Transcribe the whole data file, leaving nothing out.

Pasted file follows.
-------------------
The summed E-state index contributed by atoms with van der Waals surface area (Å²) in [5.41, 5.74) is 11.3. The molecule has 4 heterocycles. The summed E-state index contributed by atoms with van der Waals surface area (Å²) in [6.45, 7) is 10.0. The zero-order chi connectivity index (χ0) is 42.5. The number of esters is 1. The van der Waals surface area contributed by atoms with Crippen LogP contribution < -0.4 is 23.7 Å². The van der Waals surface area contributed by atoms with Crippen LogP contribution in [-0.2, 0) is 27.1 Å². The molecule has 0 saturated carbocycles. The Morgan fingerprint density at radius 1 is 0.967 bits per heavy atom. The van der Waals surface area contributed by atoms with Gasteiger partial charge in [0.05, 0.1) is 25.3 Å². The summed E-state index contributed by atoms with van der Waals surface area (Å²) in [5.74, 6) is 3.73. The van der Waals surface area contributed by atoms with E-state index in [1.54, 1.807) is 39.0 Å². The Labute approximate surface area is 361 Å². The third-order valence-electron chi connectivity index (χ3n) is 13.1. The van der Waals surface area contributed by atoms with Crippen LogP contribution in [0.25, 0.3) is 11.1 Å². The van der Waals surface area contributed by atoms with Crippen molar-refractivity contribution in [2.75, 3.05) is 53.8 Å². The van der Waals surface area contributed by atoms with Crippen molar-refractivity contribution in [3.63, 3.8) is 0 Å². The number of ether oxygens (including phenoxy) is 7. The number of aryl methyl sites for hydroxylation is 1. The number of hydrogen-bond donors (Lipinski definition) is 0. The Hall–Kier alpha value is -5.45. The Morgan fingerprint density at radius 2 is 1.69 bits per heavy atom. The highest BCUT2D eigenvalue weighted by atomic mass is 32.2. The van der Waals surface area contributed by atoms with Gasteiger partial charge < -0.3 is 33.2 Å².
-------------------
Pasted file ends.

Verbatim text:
The summed E-state index contributed by atoms with van der Waals surface area (Å²) in [5.41, 5.74) is 11.3. The molecule has 4 heterocycles. The summed E-state index contributed by atoms with van der Waals surface area (Å²) in [6.45, 7) is 10.0. The zero-order chi connectivity index (χ0) is 42.5. The number of esters is 1. The van der Waals surface area contributed by atoms with Crippen LogP contribution < -0.4 is 23.7 Å². The van der Waals surface area contributed by atoms with Crippen LogP contribution in [-0.2, 0) is 27.1 Å². The molecule has 0 saturated carbocycles. The Morgan fingerprint density at radius 1 is 0.967 bits per heavy atom. The van der Waals surface area contributed by atoms with Gasteiger partial charge in [0.05, 0.1) is 25.3 Å². The summed E-state index contributed by atoms with van der Waals surface area (Å²) in [5.74, 6) is 3.73. The van der Waals surface area contributed by atoms with E-state index in [1.54, 1.807) is 39.0 Å². The Labute approximate surface area is 361 Å². The third-order valence-electron chi connectivity index (χ3n) is 13.1. The van der Waals surface area contributed by atoms with Crippen LogP contribution in [0.25, 0.3) is 11.1 Å². The van der Waals surface area contributed by atoms with Crippen molar-refractivity contribution in [2.75, 3.05) is 53.8 Å². The van der Waals surface area contributed by atoms with Crippen molar-refractivity contribution in [3.63, 3.8) is 0 Å². The number of ether oxygens (including phenoxy) is 7. The number of aryl methyl sites for hydroxylation is 1. The number of hydrogen-bond donors (Lipinski definition) is 0. The Hall–Kier alpha value is -5.45. The Morgan fingerprint density at radius 2 is 1.69 bits per heavy atom. The highest BCUT2D eigenvalue weighted by atomic mass is 32.2. The van der Waals surface area contributed by atoms with Gasteiger partial charge < -0.3 is 33.2 Å².